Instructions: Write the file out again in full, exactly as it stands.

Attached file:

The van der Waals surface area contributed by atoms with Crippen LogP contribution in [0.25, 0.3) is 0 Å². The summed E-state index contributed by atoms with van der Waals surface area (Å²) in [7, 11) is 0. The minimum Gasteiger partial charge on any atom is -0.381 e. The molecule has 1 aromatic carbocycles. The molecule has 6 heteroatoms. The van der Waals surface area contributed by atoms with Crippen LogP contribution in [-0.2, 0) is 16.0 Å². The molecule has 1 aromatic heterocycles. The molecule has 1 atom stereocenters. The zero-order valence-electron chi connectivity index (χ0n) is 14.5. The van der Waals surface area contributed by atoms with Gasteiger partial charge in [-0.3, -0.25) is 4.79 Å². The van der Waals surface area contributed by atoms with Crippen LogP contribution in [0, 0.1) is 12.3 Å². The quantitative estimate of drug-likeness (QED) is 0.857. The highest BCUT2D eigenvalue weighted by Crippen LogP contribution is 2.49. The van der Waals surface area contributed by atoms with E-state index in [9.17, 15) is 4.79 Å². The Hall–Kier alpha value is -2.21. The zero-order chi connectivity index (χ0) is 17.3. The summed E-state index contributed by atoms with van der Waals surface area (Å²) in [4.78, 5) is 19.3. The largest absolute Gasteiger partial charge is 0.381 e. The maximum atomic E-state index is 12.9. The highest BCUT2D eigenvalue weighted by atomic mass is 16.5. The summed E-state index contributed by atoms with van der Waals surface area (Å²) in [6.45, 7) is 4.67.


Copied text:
The van der Waals surface area contributed by atoms with Crippen LogP contribution in [0.25, 0.3) is 0 Å². The summed E-state index contributed by atoms with van der Waals surface area (Å²) in [7, 11) is 0. The minimum Gasteiger partial charge on any atom is -0.381 e. The molecule has 1 aromatic carbocycles. The molecule has 6 heteroatoms. The van der Waals surface area contributed by atoms with Crippen LogP contribution in [-0.2, 0) is 16.0 Å². The molecule has 1 aromatic heterocycles. The molecule has 1 atom stereocenters. The zero-order valence-electron chi connectivity index (χ0n) is 14.5. The van der Waals surface area contributed by atoms with Gasteiger partial charge in [-0.3, -0.25) is 4.79 Å². The van der Waals surface area contributed by atoms with Crippen LogP contribution in [0, 0.1) is 12.3 Å². The quantitative estimate of drug-likeness (QED) is 0.857. The highest BCUT2D eigenvalue weighted by Crippen LogP contribution is 2.49. The van der Waals surface area contributed by atoms with E-state index in [9.17, 15) is 4.79 Å². The Hall–Kier alpha value is -2.21. The zero-order chi connectivity index (χ0) is 17.3. The summed E-state index contributed by atoms with van der Waals surface area (Å²) in [4.78, 5) is 19.3. The largest absolute Gasteiger partial charge is 0.381 e. The maximum atomic E-state index is 12.9. The highest BCUT2D eigenvalue weighted by atomic mass is 16.5. The summed E-state index contributed by atoms with van der Waals surface area (Å²) in [6.45, 7) is 4.67.